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An Inconvenient Digital Truth

Ethan Mathieu

Imagine having to pay a fee each time you wanted to do a Google search. What if you had to sign up for a subscription in order to send an email? These free services have become such an integral part of our online experience that it’s almost impossible to envision such a world. Except these services are not free. The currency is just not what you might expect.
Instead of paying Google using money issued by the government, you give the corporation access to your personal information. In order to keep their innovations free of monetary charge, many other web applications follow this model. However, as we move deeper into the digital era, your personal information may no longer be safe.  
Facebook’s recent data leak was a demonstration of hostile groups prominently entering the digital sphere. The attack rendered nearly 50 million accounts at risk. Some document their entire lives on these sites and thus became rightfully alarmed by the breach. Mark Zuckerberg, Facebook’s CEO, was summoned to testify before Congress. He was tasked with explaining how his company is working to keep America’s digital footprint safe. Fingers were pointed towards the man who arguably birthed the modern social media era. The party line was that Facebook wrongfully collected and stored user data in vulnerable locations. As a result, Facebook’s public approval rating sunk overnight, illustrating the nearly unanimous stance against the company. According to a study conducted by the Pew Research Center, 50% of American adults believe that online advertisers should not save their information. It is clear that there is concern as to the purpose and storage of the collected data. In the same study, 53% stated they were “not confident at all” regarding the security of their data. Those views are not without some merit. In 2016, 41 million Americans suffered from identity theft. Tied to services like Google and Facebook could be enough information for potential fraudsters to act as if they were you. With the risk of online impersonation comes the possibility of losing your valuables; 16 billion dollars were lost by consumers in 2017 due to identity fraud.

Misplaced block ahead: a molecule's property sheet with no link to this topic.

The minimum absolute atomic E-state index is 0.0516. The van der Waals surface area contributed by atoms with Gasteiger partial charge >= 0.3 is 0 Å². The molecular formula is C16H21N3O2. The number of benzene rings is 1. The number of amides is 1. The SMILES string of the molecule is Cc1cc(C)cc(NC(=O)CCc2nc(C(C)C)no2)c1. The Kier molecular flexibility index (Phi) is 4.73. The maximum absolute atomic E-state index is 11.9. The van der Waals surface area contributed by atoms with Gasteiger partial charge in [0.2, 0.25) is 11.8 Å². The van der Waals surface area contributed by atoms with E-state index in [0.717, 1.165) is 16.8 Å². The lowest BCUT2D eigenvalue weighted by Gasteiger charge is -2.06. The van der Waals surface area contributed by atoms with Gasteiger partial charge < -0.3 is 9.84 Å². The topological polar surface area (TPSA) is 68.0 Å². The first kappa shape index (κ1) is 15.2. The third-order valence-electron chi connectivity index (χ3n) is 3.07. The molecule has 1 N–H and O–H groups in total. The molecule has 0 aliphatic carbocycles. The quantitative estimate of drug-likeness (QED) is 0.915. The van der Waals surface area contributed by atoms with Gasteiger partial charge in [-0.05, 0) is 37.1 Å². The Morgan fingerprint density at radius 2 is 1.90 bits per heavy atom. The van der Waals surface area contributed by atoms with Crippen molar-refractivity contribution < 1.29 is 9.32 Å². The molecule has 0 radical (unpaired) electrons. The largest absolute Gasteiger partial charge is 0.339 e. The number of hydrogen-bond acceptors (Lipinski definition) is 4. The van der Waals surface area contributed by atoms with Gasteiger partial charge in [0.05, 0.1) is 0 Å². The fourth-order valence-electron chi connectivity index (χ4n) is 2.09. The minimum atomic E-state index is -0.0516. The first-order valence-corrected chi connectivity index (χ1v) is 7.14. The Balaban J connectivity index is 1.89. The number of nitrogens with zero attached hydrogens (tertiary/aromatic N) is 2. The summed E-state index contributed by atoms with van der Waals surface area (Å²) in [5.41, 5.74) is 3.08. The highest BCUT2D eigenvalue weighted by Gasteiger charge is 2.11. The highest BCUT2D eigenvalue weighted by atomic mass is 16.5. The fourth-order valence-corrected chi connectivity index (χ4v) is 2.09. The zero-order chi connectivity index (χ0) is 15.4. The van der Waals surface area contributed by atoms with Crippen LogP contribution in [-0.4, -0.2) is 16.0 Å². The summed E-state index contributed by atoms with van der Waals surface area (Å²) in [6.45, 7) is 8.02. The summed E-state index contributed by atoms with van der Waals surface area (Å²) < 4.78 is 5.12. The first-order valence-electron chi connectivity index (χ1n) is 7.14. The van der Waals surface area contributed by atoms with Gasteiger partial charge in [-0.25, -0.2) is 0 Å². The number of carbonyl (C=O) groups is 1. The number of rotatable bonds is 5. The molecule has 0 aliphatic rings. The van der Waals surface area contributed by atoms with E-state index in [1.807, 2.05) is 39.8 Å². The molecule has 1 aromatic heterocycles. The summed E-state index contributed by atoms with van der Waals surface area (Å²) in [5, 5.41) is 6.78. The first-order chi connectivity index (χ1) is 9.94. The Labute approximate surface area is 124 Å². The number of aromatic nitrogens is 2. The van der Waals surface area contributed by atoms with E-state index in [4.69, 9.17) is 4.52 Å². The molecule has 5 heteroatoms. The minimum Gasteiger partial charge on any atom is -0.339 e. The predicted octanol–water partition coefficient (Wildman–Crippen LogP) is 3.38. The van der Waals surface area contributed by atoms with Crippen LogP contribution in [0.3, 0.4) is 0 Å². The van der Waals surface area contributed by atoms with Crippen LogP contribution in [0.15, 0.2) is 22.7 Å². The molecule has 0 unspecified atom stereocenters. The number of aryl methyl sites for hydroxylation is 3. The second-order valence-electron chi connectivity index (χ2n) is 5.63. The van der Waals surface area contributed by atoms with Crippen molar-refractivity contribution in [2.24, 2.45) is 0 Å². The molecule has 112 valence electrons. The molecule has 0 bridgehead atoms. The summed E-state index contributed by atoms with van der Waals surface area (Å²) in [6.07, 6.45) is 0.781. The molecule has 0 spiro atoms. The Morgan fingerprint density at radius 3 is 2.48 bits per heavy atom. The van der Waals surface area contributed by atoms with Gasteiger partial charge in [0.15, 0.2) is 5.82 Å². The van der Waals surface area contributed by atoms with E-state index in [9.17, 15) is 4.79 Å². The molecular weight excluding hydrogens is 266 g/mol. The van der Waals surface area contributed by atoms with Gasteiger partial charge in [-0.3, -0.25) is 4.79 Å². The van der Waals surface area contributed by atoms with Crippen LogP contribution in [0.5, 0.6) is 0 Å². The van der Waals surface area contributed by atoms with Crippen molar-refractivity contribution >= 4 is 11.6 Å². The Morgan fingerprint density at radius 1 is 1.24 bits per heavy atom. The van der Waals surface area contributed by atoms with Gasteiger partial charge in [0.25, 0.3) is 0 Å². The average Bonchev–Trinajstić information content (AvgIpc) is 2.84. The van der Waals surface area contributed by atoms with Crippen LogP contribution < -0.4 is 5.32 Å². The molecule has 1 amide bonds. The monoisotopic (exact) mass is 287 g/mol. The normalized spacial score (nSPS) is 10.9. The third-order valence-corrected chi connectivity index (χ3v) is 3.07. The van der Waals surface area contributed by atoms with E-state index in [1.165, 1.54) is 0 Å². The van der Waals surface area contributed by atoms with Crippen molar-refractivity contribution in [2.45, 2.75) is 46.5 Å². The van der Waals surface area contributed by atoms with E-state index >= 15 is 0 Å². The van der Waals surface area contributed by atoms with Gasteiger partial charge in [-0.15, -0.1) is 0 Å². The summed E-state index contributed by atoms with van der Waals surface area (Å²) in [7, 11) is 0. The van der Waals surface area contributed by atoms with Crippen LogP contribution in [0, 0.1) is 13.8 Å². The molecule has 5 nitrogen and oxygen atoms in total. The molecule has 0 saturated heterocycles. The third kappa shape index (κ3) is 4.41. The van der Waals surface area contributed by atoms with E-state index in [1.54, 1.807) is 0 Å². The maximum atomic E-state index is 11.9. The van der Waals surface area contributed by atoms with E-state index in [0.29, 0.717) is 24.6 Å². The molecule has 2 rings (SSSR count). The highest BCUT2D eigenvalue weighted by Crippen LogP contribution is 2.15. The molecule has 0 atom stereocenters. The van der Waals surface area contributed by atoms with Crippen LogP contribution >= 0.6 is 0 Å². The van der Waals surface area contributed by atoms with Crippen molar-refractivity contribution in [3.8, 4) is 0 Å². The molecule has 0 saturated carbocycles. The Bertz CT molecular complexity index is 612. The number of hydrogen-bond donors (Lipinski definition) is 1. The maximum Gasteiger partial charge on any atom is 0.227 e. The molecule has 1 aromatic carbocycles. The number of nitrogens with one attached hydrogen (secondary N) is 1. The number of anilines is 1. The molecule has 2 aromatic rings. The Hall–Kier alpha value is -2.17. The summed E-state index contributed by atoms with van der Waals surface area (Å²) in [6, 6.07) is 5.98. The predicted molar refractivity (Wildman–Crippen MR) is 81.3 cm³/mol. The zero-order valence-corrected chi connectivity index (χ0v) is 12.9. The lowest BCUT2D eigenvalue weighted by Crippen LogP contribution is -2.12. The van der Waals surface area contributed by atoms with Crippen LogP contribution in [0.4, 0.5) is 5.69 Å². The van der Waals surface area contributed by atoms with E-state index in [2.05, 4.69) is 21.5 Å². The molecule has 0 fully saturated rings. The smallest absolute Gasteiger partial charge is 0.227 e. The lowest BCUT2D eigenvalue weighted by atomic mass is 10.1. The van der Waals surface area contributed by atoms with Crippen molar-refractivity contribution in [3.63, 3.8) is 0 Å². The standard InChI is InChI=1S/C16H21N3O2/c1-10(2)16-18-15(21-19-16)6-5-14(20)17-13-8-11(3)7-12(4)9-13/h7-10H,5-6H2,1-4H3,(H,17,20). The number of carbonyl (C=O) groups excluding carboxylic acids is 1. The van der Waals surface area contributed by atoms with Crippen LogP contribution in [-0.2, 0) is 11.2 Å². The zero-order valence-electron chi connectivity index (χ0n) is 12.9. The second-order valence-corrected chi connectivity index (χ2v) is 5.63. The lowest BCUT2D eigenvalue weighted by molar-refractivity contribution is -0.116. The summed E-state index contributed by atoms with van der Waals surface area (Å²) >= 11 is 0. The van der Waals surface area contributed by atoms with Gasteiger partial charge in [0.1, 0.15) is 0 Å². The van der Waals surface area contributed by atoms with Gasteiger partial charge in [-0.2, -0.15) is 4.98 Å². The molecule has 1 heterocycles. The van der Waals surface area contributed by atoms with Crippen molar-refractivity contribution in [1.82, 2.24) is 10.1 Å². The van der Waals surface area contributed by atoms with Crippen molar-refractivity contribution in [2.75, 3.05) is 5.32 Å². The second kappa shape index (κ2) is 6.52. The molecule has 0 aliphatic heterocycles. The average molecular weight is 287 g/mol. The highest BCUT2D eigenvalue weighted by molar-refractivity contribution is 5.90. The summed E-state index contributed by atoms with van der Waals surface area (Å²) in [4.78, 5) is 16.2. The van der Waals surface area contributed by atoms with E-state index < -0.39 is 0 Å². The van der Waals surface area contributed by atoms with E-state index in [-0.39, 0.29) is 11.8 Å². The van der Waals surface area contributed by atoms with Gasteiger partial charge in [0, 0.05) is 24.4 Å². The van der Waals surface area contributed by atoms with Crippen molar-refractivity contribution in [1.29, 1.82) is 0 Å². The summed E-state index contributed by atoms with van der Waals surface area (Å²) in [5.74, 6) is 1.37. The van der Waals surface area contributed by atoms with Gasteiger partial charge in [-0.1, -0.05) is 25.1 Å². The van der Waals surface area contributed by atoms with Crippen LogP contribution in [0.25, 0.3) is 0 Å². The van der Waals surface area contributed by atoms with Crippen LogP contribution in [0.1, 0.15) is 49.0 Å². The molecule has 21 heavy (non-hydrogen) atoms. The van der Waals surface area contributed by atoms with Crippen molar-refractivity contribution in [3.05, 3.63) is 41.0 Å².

However, you agreed to a certain degree of risk when you checked the Terms of Service box and agreed to the Privacy Policy without reading it. In fact, 90% of Americans surveyed admitted to doing the same. By checking that box, you trade complete security for access to a product you want. These commercial online entities are simply exercising their right to store and sell your data. The Facebook leak is merely a demonstration of a worst case scenario that you as a user agreed to.
Consumers conveniently fail to recall that they made no direct financial payment to use Facebook, Google, or other digital organizations mentioned in the data privacy debate. Mass data aggregation is, ultimately, a means to an end. These online enterprises exist solely to make money, the overall goal in our capitalistic society, and this is the way they do it.